IN-DEPTH DESCRIPTION: The map is divided into three colors: a light gray color covers the boundary of the United States in 1803, an olive color shades the area of the Louisiana Purchase, and white covers the western portion of what will become the United States. The Louisiana Purchase spanned from present day Canadian U.S. border, down to the Gulf of Mexico, and stretched West from the Mississippi and Missouri River into the Rocky Mountains. 

CAPTION: Lewis and Clark would explore parts of the Louisiana Territory.



Summer 1803

Lewis invites William Clark to join the expedition and share the command. The news of the Louisiana Purchase is announced. Lewis orders a large keelboat to be constructed in the Pittsburgh area.

IMAGE 3 of 4: Meriwether Lewis portrait.

DESCRIBING: Small oval painted portrait.

SYNOPSIS: Painting of Meriwether Lewis. He is a Caucasian male in his mid thirties, well dressed, with a white shirt coming up high to his chin, and a black suit coat with tall collar. He faces to the left. 

IN-DEPTH DESCRIPTION: Lewis' prominent feature is a long, sharply angled nose. He has a somewhat narrow face and eyes set closely together. He has honey colored hair cut medium length, with a few wisps hanging in the front.  Background of painting has been removed.

CAPTION: Capt. Meriwether Lewis US Army officer Born August 18, 1774


IMAGE 4 of 4: William Clark Portrait

DESCRIBING: Small oval painted portrait 

SYNOPSIS: William Clark faces to the right. He is well dressed with a white shirt and tie that come up to his chin and a black jacket. He is a Caucasian male in his mid to late thirties. His prominent feature is a thick head of reddish hair. 

IN-DEPTH DESCRIPTION: Compared to Lewis, Clark's nose and jaw are a bit thicker and more squared off. 

CAPTION: Capt. William Clark US Army officer Born August 1, 1770



Fall 1803

Lewis meets Clark at the Falls of the Ohio. Congress ratifies the Louisiana Purchase, doubling the nation’s size. Lewis and Clark establish Camp River Dubois on the Illinois side of the Mississippi River, where they prepare the men for a spring departure.

↑ back to top


IMAGE 1 of 4: Medal

DESCRIBING: photo of Peace Medal without background

SYNPOSIS: A dark round metal medal featuring Thomas Jefferson's left side profile. 

IN-DEPTH DESCRIPTION: Jefferson's profile shows a man with a prominent brow, pointed nose, and strong jawline. His long hair falls loosely, though most of it at the back is secured with a tie. He is wearing a coat with tall lapel, a ruffled shirt can be seen on his chest just within the flap of this coat. The words TH JEFFERSON PRESIDENT OF US AD 1801 is printed along the outer edge of the medal. A small metal eye is melded at the top for stringing the medal.  

CAPTION: Peace medals like this were given to various American Indian leaders to establish friendly relations.



May 14, 1804. Expedition crosses the Mississippi and “proceeded on under a jentle brease up the Missourie.”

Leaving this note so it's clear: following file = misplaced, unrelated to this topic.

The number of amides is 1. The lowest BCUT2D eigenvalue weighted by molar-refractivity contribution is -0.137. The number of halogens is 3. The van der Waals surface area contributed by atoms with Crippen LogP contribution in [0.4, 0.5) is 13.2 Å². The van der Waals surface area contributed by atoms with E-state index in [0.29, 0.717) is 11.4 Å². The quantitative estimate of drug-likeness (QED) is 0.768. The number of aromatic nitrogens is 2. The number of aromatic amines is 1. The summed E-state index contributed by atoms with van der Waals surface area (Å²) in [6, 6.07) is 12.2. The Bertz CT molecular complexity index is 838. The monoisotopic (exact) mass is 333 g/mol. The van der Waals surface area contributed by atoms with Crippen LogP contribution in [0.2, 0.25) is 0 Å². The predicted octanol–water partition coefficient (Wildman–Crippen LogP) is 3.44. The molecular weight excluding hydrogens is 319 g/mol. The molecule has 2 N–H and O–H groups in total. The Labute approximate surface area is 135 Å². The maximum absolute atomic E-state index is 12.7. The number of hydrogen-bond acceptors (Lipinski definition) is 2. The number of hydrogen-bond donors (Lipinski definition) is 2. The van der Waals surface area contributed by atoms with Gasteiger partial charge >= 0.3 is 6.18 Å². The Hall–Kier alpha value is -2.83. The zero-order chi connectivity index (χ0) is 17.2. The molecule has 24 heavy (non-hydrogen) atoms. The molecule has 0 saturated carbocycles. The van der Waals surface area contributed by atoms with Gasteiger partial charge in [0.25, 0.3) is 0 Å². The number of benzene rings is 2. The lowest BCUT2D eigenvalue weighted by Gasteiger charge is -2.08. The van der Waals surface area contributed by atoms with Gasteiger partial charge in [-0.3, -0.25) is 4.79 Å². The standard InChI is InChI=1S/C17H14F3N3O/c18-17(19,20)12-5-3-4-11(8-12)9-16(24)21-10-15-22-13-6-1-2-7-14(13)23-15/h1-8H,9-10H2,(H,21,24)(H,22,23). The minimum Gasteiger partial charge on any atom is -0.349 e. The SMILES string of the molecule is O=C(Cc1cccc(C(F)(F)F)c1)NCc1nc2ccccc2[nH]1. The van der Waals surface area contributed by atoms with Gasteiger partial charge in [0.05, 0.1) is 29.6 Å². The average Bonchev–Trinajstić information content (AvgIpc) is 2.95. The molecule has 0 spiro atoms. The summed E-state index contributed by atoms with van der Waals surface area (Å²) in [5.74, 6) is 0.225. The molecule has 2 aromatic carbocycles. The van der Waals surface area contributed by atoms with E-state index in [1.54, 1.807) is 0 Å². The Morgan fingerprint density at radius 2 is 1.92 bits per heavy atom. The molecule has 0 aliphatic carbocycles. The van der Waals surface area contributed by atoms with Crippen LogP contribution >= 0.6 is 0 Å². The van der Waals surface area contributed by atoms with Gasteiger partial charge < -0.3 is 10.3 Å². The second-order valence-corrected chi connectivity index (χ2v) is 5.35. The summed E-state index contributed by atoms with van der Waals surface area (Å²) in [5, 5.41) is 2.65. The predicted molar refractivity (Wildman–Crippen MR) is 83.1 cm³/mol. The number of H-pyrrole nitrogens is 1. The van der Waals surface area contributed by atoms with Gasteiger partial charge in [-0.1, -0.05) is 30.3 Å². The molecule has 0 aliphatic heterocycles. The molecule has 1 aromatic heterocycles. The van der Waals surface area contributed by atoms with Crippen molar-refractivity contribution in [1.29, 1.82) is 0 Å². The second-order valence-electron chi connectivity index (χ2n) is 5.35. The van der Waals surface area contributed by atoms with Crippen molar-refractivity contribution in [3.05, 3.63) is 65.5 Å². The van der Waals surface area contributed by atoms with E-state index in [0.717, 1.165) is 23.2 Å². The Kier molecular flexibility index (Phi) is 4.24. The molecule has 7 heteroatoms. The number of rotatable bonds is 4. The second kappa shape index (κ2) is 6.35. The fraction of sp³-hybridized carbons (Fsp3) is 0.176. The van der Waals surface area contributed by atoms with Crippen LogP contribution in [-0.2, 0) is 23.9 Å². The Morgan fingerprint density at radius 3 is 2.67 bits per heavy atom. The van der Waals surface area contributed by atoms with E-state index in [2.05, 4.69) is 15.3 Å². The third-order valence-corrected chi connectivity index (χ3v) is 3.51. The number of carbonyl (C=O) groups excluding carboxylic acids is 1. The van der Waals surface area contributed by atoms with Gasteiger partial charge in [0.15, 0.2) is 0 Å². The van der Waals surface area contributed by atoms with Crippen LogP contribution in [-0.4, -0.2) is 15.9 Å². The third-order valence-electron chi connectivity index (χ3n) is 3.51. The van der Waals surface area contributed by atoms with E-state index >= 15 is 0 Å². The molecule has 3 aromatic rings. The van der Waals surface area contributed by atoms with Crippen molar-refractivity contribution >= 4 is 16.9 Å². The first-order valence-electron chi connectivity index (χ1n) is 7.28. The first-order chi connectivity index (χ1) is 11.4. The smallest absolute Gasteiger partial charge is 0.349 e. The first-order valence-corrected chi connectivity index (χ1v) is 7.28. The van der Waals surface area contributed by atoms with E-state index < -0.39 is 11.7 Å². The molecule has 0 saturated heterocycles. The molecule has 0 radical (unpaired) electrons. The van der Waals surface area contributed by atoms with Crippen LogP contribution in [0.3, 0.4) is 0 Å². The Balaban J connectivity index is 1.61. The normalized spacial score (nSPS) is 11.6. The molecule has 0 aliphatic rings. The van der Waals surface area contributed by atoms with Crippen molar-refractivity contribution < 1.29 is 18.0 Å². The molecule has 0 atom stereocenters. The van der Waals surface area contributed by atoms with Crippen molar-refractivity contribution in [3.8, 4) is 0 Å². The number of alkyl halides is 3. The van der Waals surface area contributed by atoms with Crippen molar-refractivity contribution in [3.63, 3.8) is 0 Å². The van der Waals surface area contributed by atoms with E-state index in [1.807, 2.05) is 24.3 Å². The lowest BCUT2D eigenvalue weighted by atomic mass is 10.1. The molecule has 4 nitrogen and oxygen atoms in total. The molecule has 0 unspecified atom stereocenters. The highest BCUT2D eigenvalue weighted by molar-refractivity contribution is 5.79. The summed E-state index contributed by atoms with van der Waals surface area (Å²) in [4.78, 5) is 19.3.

July 4. Expedition marks first 4th of July west of the Mississippi by firing the keelboat’s cannon and naming Independence Creek near present-day Atchison, KS.

August 3. Corps holds first official council between US representatives and Otoe-Missouria Tribe near present-day Fort Atkinson State Park, NE.

August 20. Near present-day Sioux City, IA, Sgt. Charles Floyd dies of an unknown illness. Captains name the hilltop where he is buried “Floyd’s Bluff” and a nearby stream “Floyd’s River.”

August 30. Friendly council held with Yankton Sioux.

IMAGE 2 of 4: two guns

DESCRIBING: two small photos of two historic guns

SYNOPSIS: An air gun and a modified militia rifle. 

IN-DEPTH DESCRIPTION: The guns are shown one above the other. The top gun, air gun is black with what appears to be a wooden base and metal trigger. The gun features a long shaft, at least three times the length of the base. The bottom gun, the modified militia rifle, features nearly the same proportions. It is wooden with gold brass at the tip and base. 

CAPTION: Among the weapons Lewis and Clark took with them were 15 modified 1792 and 1795 militia rifles obtained from the Harpers Ferry arsenal and an air gun Lewis bought in Philadelphia that fired 40 rounds before reloading.


IMAGE 3 of 4: Prairie dog

DESCRIBING: drawing of a prairie dog

SYNOPSIS: A hand drawn image of a small mammal called a prairie dog. 

IN-DEPTH DESCRIPTION: On his thick back legs with small feet sticking out below, the prairie dog sits upright in a neutral pose, front paws meeting in front of his belly, a short tail sticks out to the right. His two small eyes sit near the top of his face with a short pointed nose with a downturned mouth and a few whiskers poking out in different directions.  

CAPTION: Lewis called prairie dogs “barking squirrels” because of the sound they made when approached. In all, Lewis and Clark wrote the first reports on 122 animals previously unknown to western science.



September 7. The men successfully flush a prairie dog out of its hole for shipment back to Jefferson.

IMAGE 4 of 4: Painted Bufalo Skin

DESCRIBING: photo of painted animal skin with no background

SYNOPSIS:  This complete mammal animal skin is oriented with head to the left, very short tail to the right, appendages spread creating a large square canvas almost completely covered with drawings on the skin side. 

IN-DEPTH DESCRIPTION: The scene depicts members of four tribes battling each other, dozens of individuals are shown in different postures and stances, some on horseback, some wielding weapons. The individual characters are difficult to distinguish on the small image without magnification. The entire artwork is in tones of browns, oranges and blacks against a cream background.